EETD Seminar: The Potential for Supply-Following Loads to Enable Deep Renewables Penetration in Electricity Grids (LBNL*)

Wednesday, February 27, 2013

Speaker: Jay Taneja Date: Wed, February 27, 2013 Location: 90-1099

Driven by renewables portfolio standards and other high-level policy directives, renewable electricity generation is being phased in to the electrical grid at an unprecedented rate, and primarily displacing traditional fossil fuel-powered sources. Most electricity generation by renewables is non-dispatchable, meaning that it often fluctuates unpredictably and cannot be scheduled or shifted. This makes matching supply and demand to ensure electrical reliability a fundamentally new challenge as the proportion of renewable sources increases.

To overcome the challenges of fluctuating renewable generation, my research studies the use of supply-following electrical loads that are responsive to grid conditions such as energy availability or electricity price. This talk presents the design, implementation, and evaluation of three supply-following loads that make use of wireless sensor networks and advanced controls: a refrigerator, a heat pump for cooling a room or house, and a ventilation system in a large commercial building. I also discuss some critical networking and control challenges in scaling up supply-following throughout electricity grids, and examine the potential of supply-following loads at the scale of the California electrical grid.

Renewable electricity generation is being phased into the electrical grid at an unprecedented rate, and primarily displacing traditional fossil fuel-powered sources. Most electricity generation by renewables is non-dispatchable, meaning that it often fluctuates unpredictably and cannot be scheduled or shifted. This makes matching supply and demand to ensure electrical reliability a fundamentally new challenge as the proportion of renewable sources increases.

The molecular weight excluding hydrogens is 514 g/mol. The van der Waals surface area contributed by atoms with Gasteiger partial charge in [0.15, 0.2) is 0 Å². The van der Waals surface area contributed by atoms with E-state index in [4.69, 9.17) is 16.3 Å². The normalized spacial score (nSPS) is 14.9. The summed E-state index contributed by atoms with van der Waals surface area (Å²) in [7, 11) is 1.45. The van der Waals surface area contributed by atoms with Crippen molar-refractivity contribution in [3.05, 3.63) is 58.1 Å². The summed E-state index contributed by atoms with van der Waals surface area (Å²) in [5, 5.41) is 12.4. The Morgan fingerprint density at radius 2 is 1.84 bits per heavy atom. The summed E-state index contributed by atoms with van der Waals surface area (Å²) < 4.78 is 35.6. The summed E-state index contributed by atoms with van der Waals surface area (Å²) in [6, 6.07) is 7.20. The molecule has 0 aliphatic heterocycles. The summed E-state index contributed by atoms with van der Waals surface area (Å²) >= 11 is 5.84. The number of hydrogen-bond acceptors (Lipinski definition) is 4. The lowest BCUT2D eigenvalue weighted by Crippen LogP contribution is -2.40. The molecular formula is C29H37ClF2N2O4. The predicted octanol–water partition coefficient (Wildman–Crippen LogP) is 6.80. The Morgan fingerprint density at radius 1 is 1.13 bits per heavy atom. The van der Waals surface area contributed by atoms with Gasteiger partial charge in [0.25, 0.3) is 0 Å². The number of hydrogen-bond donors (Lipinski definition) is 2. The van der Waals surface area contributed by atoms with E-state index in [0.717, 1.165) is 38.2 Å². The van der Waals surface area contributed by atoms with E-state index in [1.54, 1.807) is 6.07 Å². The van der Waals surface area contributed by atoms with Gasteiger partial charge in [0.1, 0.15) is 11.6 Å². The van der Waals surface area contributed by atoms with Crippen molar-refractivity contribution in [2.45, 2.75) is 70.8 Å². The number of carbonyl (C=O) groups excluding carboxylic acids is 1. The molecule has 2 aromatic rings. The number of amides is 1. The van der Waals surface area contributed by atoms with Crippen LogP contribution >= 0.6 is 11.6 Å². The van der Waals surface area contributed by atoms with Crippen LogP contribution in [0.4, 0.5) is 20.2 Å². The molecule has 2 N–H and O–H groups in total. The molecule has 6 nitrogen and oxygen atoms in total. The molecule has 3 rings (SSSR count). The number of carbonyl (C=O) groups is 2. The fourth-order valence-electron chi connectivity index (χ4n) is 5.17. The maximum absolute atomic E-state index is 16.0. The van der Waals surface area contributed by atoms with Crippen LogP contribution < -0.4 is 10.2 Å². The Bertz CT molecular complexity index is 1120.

To overcome the challenges of fluctuating renewable generation, my research studies the use of supply-following electrical loads that are responsive to grid conditions such as energy availability or electricity price. This talk presents the design, implementation, and evaluation of three supply-following loads that make use of wireless sensor networks and advanced controls: a refrigerator, a heat pump for cooling a room or house, and a ventilation system in a large commercial building. I also discuss some critical networking and control challenges in scaling up supply-following throughout electricity grids, and examine the potential of supply-following loads at the scale of the California electrical grid.